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Arch Gen Psychiatry. 1996 Jul;53(7):607-16.

Quantitative brain magnetic resonance imaging in attention-deficit hyperactivity disorder.

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  • 1Child Psychiatry Branch, National Institute of Mental Health, Bethesda, Md, USA.

Abstract

BACKGROUND:

Anatomic magnetic resonance imaging (MRI) studies of attention-deficit hyperactivity disorder (ADHD) have been limited by small samples or measurement of single brain regions. Since the neuropsychological deficits in ADHD implicate a network linking basal ganglia and frontal regions, 12 subcortical and cortical regions and their symmetries were measured to determine if these structures best distinguished ADHD.

METHODS:

Anatomic brain MRIs for 57 boys with ADHD and 55 healthy matched controls, aged 5 to 18 years, were obtained using a 1.5-T scanner with contiguous 2-mm sections. Volumetric measures of the cerebrum, caudate nucleus, putamen, globus pallidus, amygdala, hippocampus, temporal lobe, cerebellum; a measure of prefrontal cortex; and related right-left asymmetries were examined along with midsagittal area measures of the cerebellum and corpus callosum. Interrater reliabilities were .82 or greater for all MRI measures.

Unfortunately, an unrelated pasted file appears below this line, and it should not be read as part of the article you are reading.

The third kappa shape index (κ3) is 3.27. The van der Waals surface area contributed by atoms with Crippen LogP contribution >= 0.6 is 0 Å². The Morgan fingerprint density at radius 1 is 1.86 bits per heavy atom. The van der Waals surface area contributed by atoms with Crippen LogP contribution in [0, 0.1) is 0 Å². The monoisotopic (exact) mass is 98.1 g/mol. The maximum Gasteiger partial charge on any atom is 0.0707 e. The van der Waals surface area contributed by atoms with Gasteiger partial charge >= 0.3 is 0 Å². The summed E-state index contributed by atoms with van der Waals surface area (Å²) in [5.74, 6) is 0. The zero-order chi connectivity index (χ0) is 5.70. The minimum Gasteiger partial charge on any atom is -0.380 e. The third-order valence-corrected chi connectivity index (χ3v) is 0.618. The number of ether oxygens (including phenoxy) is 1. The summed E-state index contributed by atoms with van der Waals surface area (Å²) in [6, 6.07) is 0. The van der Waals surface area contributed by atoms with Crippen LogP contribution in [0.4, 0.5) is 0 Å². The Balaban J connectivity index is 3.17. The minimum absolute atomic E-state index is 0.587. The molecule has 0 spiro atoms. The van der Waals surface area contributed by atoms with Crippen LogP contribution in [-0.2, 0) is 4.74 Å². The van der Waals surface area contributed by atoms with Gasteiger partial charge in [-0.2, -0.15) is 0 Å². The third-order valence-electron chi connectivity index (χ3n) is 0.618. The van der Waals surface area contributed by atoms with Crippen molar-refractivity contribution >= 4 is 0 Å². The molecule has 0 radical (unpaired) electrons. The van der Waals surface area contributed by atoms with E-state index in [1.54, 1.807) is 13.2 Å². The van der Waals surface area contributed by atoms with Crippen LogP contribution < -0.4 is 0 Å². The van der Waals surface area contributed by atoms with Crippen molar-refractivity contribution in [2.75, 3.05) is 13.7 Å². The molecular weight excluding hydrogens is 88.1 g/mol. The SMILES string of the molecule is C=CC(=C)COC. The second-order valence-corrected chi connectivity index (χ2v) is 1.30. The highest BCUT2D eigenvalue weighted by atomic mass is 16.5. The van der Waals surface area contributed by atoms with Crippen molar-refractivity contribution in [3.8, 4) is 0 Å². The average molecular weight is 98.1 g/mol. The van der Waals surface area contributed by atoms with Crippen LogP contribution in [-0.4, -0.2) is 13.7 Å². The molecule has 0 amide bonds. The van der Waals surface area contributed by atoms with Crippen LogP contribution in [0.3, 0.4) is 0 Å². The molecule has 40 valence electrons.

RESULTS:

Subjects with ADHD had a 4.7% smaller total cerebral volume (P = .02). Analysis of covariance for total cerebral volume demonstrated a significant loss of normal right > left asymmetry in the caudate (P = .006), smaller right globus pallidus (P = .005), smaller right anterior frontal region (P = .02), smaller cerebellum (P = .05), and reversal of normal lateral ventricular asymmetry (P = .03) in the ADHD group. The normal age-related decrease in caudate volume was not seen, and increases in lateral ventricular volumes were significantly diminished in ADHD.

CONCLUSION:

This first comprehensive morphometric analysis is consistent with hypothesized dysfunction of right-sided prefrontal-striatal systems in ADHD.

PMID:
8660127
[PubMed - indexed for MEDLINE]
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